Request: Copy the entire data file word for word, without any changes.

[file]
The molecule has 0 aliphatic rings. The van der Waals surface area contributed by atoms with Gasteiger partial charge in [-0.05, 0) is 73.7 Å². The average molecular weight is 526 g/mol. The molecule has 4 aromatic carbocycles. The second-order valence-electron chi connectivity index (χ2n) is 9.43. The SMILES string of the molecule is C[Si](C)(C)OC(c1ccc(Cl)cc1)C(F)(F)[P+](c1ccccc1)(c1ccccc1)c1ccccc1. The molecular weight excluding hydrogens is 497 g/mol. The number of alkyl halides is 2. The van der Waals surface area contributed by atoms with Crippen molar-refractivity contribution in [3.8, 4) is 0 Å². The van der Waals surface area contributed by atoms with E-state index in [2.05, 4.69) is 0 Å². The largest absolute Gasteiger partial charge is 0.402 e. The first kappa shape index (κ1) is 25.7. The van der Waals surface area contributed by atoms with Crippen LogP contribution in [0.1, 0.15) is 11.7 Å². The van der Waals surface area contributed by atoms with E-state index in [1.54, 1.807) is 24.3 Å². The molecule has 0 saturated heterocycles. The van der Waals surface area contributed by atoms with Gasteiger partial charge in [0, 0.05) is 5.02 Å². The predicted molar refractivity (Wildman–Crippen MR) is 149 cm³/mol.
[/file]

The molecule has 0 aliphatic rings. The van der Waals surface area contributed by atoms with Gasteiger partial charge in [-0.05, 0) is 73.7 Å². The average molecular weight is 526 g/mol. The molecule has 4 aromatic carbocycles. The second-order valence-electron chi connectivity index (χ2n) is 9.43. The SMILES string of the molecule is C[Si](C)(C)OC(c1ccc(Cl)cc1)C(F)(F)[P+](c1ccccc1)(c1ccccc1)c1ccccc1. The molecular weight excluding hydrogens is 497 g/mol. The number of alkyl halides is 2. The van der Waals surface area contributed by atoms with Crippen molar-refractivity contribution in [3.8, 4) is 0 Å². The van der Waals surface area contributed by atoms with E-state index in [2.05, 4.69) is 0 Å². The largest absolute Gasteiger partial charge is 0.402 e. The first kappa shape index (κ1) is 25.7. The van der Waals surface area contributed by atoms with Crippen LogP contribution in [0.1, 0.15) is 11.7 Å². The van der Waals surface area contributed by atoms with E-state index in [1.54, 1.807) is 24.3 Å². The molecule has 0 saturated heterocycles. The van der Waals surface area contributed by atoms with Gasteiger partial charge in [0, 0.05) is 5.02 Å². The predicted molar refractivity (Wildman–Crippen MR) is 149 cm³/mol.